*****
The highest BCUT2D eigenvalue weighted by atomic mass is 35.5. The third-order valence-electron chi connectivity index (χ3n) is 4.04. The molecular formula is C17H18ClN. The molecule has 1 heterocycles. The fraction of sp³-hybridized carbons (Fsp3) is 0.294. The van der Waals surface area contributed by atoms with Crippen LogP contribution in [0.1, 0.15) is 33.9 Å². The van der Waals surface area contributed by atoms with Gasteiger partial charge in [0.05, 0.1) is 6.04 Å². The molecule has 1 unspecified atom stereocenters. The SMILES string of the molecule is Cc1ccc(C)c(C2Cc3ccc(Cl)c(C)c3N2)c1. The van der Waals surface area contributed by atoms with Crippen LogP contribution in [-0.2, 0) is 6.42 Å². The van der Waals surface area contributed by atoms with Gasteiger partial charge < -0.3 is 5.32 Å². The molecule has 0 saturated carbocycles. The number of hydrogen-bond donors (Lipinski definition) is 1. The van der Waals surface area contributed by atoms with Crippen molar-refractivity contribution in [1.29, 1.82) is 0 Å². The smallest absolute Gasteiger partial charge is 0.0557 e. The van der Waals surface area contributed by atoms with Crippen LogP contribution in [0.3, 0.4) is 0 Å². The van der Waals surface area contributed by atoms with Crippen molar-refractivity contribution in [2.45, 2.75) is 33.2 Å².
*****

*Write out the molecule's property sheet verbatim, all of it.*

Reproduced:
The highest BCUT2D eigenvalue weighted by atomic mass is 35.5. The third-order valence-electron chi connectivity index (χ3n) is 4.04. The molecular formula is C17H18ClN. The molecule has 1 heterocycles. The fraction of sp³-hybridized carbons (Fsp3) is 0.294. The van der Waals surface area contributed by atoms with Crippen LogP contribution in [0.1, 0.15) is 33.9 Å². The van der Waals surface area contributed by atoms with Gasteiger partial charge in [0.05, 0.1) is 6.04 Å². The molecule has 1 unspecified atom stereocenters. The SMILES string of the molecule is Cc1ccc(C)c(C2Cc3ccc(Cl)c(C)c3N2)c1. The van der Waals surface area contributed by atoms with Crippen LogP contribution in [-0.2, 0) is 6.42 Å². The van der Waals surface area contributed by atoms with Gasteiger partial charge < -0.3 is 5.32 Å². The molecule has 0 saturated carbocycles. The number of hydrogen-bond donors (Lipinski definition) is 1. The van der Waals surface area contributed by atoms with Crippen molar-refractivity contribution in [1.29, 1.82) is 0 Å². The smallest absolute Gasteiger partial charge is 0.0557 e. The van der Waals surface area contributed by atoms with Crippen LogP contribution in [0.3, 0.4) is 0 Å². The van der Waals surface area contributed by atoms with Crippen molar-refractivity contribution in [2.45, 2.75) is 33.2 Å².